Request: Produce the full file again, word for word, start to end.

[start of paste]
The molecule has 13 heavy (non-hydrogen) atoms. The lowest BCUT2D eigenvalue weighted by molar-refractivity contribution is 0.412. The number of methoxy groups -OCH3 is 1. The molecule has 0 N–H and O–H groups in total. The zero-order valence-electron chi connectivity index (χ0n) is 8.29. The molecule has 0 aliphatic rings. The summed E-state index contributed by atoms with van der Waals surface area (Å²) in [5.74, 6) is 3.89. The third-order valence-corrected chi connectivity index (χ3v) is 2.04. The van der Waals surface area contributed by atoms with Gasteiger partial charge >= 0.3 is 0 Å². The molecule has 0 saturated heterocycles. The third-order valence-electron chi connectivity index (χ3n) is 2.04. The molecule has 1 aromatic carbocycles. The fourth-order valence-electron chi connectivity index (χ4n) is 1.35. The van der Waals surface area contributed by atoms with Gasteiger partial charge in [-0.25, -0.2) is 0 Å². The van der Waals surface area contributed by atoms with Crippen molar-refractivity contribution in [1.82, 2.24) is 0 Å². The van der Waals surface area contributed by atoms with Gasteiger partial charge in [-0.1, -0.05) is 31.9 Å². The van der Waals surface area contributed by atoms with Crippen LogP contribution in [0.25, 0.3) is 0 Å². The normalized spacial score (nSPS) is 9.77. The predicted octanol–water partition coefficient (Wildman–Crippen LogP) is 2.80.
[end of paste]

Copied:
The molecule has 13 heavy (non-hydrogen) atoms. The lowest BCUT2D eigenvalue weighted by molar-refractivity contribution is 0.412. The number of methoxy groups -OCH3 is 1. The molecule has 0 N–H and O–H groups in total. The zero-order valence-electron chi connectivity index (χ0n) is 8.29. The molecule has 0 aliphatic rings. The summed E-state index contributed by atoms with van der Waals surface area (Å²) in [5.74, 6) is 3.89. The third-order valence-corrected chi connectivity index (χ3v) is 2.04. The van der Waals surface area contributed by atoms with Gasteiger partial charge >= 0.3 is 0 Å². The molecule has 0 saturated heterocycles. The third-order valence-electron chi connectivity index (χ3n) is 2.04. The molecule has 1 aromatic carbocycles. The fourth-order valence-electron chi connectivity index (χ4n) is 1.35. The van der Waals surface area contributed by atoms with Gasteiger partial charge in [-0.25, -0.2) is 0 Å². The van der Waals surface area contributed by atoms with Crippen molar-refractivity contribution in [1.82, 2.24) is 0 Å². The van der Waals surface area contributed by atoms with Gasteiger partial charge in [-0.1, -0.05) is 31.9 Å². The van der Waals surface area contributed by atoms with Crippen LogP contribution in [0.25, 0.3) is 0 Å². The normalized spacial score (nSPS) is 9.77. The predicted octanol–water partition coefficient (Wildman–Crippen LogP) is 2.80.